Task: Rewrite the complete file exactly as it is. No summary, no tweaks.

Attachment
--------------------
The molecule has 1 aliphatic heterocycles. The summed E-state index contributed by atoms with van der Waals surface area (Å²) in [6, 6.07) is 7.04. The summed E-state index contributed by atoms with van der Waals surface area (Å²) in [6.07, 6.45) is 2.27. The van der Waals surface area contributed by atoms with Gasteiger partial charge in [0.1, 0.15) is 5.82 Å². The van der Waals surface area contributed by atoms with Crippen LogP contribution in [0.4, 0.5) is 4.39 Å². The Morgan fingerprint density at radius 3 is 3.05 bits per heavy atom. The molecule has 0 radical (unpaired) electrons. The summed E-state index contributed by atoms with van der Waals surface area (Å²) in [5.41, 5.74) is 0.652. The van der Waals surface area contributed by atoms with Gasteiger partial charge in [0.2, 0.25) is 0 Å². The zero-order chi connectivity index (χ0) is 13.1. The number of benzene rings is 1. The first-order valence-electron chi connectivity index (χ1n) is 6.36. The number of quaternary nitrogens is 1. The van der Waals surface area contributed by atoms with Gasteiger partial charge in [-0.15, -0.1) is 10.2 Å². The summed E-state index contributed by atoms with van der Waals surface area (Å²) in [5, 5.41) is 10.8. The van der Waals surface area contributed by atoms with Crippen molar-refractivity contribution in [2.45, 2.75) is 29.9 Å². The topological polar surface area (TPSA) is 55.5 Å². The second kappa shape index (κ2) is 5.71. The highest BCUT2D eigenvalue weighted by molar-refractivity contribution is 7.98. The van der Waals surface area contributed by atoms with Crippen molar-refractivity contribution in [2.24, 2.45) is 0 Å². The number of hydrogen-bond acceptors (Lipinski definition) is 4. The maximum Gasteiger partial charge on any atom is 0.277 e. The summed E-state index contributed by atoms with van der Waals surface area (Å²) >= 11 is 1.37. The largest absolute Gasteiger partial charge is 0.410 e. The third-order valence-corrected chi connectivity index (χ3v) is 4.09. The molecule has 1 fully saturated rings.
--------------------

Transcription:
The molecule has 1 aliphatic heterocycles. The summed E-state index contributed by atoms with van der Waals surface area (Å²) in [6, 6.07) is 7.04. The summed E-state index contributed by atoms with van der Waals surface area (Å²) in [6.07, 6.45) is 2.27. The van der Waals surface area contributed by atoms with Gasteiger partial charge in [0.1, 0.15) is 5.82 Å². The van der Waals surface area contributed by atoms with Crippen LogP contribution in [0.4, 0.5) is 4.39 Å². The Morgan fingerprint density at radius 3 is 3.05 bits per heavy atom. The molecule has 0 radical (unpaired) electrons. The summed E-state index contributed by atoms with van der Waals surface area (Å²) in [5.41, 5.74) is 0.652. The van der Waals surface area contributed by atoms with Gasteiger partial charge in [0.2, 0.25) is 0 Å². The zero-order chi connectivity index (χ0) is 13.1. The number of benzene rings is 1. The first-order valence-electron chi connectivity index (χ1n) is 6.36. The number of quaternary nitrogens is 1. The van der Waals surface area contributed by atoms with Gasteiger partial charge in [-0.15, -0.1) is 10.2 Å². The summed E-state index contributed by atoms with van der Waals surface area (Å²) in [5, 5.41) is 10.8. The van der Waals surface area contributed by atoms with Crippen molar-refractivity contribution in [2.45, 2.75) is 29.9 Å². The topological polar surface area (TPSA) is 55.5 Å². The second kappa shape index (κ2) is 5.71. The highest BCUT2D eigenvalue weighted by molar-refractivity contribution is 7.98. The van der Waals surface area contributed by atoms with Crippen molar-refractivity contribution in [2.24, 2.45) is 0 Å². The number of hydrogen-bond acceptors (Lipinski definition) is 4. The maximum Gasteiger partial charge on any atom is 0.277 e. The summed E-state index contributed by atoms with van der Waals surface area (Å²) >= 11 is 1.37. The largest absolute Gasteiger partial charge is 0.410 e. The third-order valence-corrected chi connectivity index (χ3v) is 4.09. The molecule has 1 fully saturated rings.